Despite Dusty having more charisma in his belly-welly’s birthmark than most wrestlers, he never really hit the mainstream like his fellow 80’s cohorts, Roddy Piper, Hulk Hogan, and Jesse Ventura. Although that’s not to say attempts weren’t made to have “The American Dream” use his gift to gab to sell a few goods and services via commercials.
Here’s an animated short film from a group of art students from the School of Visual Arts/ Computer Art department. It’s a pretty cool reminder that more animated CGI films (both short and feature-length) should be made of luchadores.
Les Reines du Ring is WWE’s first attempt at utilizing WWE Studios to co-produce a movie about wrestling. And not lame ass amateur wrestling like Legendary starring John Cena, but good ol’ “Sports Entertainment” professional wrestling. Apparently, the film must’ve done well in France for WWE to consider remaking it for U.S. audiences in order to save us the trouble from reading subtitles. So get to know Les Reines du Ring before its potential American remake is released and take pleasure in the fact that France is capable of producing by-the-numbers Hollywood saccharine crap, and not just avant-garde, art house films like Holy Motors.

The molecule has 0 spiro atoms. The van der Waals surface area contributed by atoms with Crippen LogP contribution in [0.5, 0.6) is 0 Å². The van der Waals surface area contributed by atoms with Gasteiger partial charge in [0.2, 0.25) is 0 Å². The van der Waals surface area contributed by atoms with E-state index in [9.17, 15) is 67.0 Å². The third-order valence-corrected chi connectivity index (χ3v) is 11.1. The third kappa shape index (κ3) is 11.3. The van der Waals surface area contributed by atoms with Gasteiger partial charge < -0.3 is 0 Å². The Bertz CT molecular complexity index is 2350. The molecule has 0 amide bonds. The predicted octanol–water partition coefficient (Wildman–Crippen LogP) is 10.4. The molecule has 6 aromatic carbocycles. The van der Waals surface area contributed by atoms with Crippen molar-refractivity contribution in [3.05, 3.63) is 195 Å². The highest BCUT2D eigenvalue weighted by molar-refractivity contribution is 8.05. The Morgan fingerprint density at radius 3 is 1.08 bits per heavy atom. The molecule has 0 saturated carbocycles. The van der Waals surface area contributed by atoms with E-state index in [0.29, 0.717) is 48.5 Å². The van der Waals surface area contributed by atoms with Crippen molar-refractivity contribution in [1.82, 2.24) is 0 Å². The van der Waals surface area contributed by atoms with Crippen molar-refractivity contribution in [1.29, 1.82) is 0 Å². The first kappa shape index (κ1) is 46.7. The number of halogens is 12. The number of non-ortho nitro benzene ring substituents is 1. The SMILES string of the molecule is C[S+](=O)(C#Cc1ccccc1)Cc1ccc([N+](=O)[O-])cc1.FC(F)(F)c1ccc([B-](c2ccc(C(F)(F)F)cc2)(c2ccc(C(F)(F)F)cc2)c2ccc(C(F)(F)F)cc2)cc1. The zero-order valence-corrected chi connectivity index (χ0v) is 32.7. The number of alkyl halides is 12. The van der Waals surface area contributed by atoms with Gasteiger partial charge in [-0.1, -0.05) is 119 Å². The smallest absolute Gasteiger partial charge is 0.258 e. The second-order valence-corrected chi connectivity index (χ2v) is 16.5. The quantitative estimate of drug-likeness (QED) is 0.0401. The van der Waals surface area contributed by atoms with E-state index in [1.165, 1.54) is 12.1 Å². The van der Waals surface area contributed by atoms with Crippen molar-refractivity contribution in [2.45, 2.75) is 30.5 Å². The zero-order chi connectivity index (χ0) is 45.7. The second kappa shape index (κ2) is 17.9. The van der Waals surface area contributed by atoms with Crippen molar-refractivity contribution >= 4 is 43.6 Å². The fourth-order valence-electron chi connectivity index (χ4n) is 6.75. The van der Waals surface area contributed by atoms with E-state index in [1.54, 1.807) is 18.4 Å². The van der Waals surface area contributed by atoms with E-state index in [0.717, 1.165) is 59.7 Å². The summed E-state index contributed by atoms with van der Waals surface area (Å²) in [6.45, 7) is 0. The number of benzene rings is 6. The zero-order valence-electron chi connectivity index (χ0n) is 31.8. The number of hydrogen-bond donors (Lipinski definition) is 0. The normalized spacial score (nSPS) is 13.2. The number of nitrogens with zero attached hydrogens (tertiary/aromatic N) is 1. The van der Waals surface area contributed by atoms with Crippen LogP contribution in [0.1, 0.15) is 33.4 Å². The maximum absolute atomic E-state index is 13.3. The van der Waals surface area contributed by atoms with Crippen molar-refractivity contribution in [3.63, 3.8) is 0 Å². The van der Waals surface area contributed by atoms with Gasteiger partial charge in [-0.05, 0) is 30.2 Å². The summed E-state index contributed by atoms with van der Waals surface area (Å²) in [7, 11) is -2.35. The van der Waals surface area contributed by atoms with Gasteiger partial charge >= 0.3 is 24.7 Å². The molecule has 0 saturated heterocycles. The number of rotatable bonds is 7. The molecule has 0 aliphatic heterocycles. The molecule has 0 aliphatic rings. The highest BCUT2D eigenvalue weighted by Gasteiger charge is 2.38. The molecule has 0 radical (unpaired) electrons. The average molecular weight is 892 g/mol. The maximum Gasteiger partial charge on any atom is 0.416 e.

Based on some research, I found that Workaholics references wrestling A LOT. From Lou Albano costumes to them scrambling to find a place to watch Monday Night Raw. And Blake’s first showbiz gig was actually doing backyard wrestling on public access TV. But this is the first episode that actually centers on wrestling as the main plot. And they do a hell of a job sending up both pro and backyard wrestling.
With the announcement of Camp WWE being a new show on the WWE Network, along with a bunch of other shows that add little to no value to the network (just give us new episodes of Legends of Wrestling already, dammit!), it’s only fitting we take a look at this wrestling-themed sketch from Robot Chicken since it’s brought to you by the same people who are making Camp WWE: Seth Green and Stoopid Buddy Stoodios.